Winter Maintenance for Your Truck

Winter is coming, and winter weather is hard on even the toughest trucks. If you will be facing cold, snow and ice this winter, take some time to do some winter maintenance on your truck, so it will be ready. Everything from the paint to the air conditioner can be affected by winter weather, so give your truck a little TLC before the cold hits hard.

Start with the Antifreeze

Before temperatures drop, make sure that you have enough antifreeze. Most trucks run with a ratio of 50/50 water to antifreeze. This is enough to handle twenty degrees below zero. If you know that your area has temperatures that regularly drop below zero, do not trust that this is enough. Instead, remove some of your radiator fluid and replace with straight antifreeze. If you are not certain what ratio your truck has, ask your mechanic to check the protection level. Keep in mind that you will want to change the antifreeze back to the 50/50 mix in the spring to prevent problems from too much antifreeze in the summer.

Prepare the Tires

Next, check your tires. Adjust the pressure so it is at the high end of the manufacturer’s recommendations, because cold weather will lower tire pressure. Check the manual, not the number on the sidewall, to see the recommended tire pressure.

Consider replacing your existing tires with studded snow tires, or adding tire chains, if you will be driving off-road or on roads that are poorly plowed. Keep in mind, however, that these additions will actually increase stopping distance on hard, plowed roads, so they are not a perfect winter solution for all drivers.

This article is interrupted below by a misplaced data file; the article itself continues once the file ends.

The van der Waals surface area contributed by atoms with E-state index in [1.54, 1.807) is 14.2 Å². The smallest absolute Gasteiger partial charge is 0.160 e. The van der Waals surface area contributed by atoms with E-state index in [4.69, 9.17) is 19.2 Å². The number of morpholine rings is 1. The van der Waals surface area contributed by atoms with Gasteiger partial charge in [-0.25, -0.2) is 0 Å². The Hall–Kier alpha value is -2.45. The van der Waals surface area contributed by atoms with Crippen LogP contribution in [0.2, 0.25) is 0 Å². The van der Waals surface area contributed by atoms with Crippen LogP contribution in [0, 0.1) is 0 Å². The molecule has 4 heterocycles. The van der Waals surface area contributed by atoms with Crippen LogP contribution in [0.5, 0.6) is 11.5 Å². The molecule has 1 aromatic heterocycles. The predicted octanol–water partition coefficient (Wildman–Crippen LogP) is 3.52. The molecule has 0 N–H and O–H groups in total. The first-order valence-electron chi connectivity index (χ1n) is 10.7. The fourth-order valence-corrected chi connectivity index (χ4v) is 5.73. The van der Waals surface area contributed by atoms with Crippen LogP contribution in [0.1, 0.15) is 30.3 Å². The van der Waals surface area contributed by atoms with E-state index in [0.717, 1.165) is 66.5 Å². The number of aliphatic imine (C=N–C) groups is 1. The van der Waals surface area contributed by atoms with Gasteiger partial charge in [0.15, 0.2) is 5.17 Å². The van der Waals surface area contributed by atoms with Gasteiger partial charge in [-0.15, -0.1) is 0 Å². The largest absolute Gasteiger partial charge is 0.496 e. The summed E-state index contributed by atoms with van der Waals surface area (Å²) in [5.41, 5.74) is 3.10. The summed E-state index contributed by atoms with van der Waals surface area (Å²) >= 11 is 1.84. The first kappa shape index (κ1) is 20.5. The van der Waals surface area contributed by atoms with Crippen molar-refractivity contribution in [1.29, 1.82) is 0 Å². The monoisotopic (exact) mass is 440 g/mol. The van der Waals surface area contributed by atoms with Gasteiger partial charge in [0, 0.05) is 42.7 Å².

A closeup of a Magnum Bed Rail System rail with the words "Magnum" painted on.Windshield Wipers and Washer Fluid

Swap out your existing washer fluid for fluid that won’t freeze in cold weather. Keep the washer fluid full, because slush and salt will mean you need to use it more frequently. Replace your wiper blades if they are six or more months old to ensure good performance throughout the winter.

Winterizing the Bed

Next, consider adding some weight to the bed of the truck. Pickup trucks need extra traction, and weights will help weigh down the rear wheels. You can purchase traction weights designed specifically for trucks, as these will not damage the truck bed. Otherwise, place a protection, like an old rug, under the weight before adding it to the bed.

If you do not have a liner in the bed, this is a good time to think about getting one. A liner helps protect the truck from the damage caused by ice and snow. It will also protect from the weights that you put in the truck.

Whether you have a liner or not, you need to keep snow from building up in your truck’s bed. If it does snow, remove the snow from the bed to prevent problems with rust and other damage.

Check the Battery

Load-test your battery before winter starts to ensure your truck is going to start as it should. Make sure that battery cables and terminals are properly connected and are clean. Check to ensure that water covers the lead plates in the battery, and add distilled water if levels are low. If you will be traveling off-road, consider keeping a spare battery in the truck, because batteries can fail without any prior warning.

Protect the Truck from Rust

Winter weather, and the treatment placed on roads, is the recipe for rust problems. Protect your truck as best you can by keeping the undercarriage protected and clean. If your truck has not been rust proofed, consider having this treatment done.

Winter is a great time to own a truck, giving you the ability to haul your snowmobiles and sledding gear all around your community, but it can also be a damaging time for the truck. Take the time to prepare your truck this fall, so you can enjoy winter fun without fear of damage to your truck.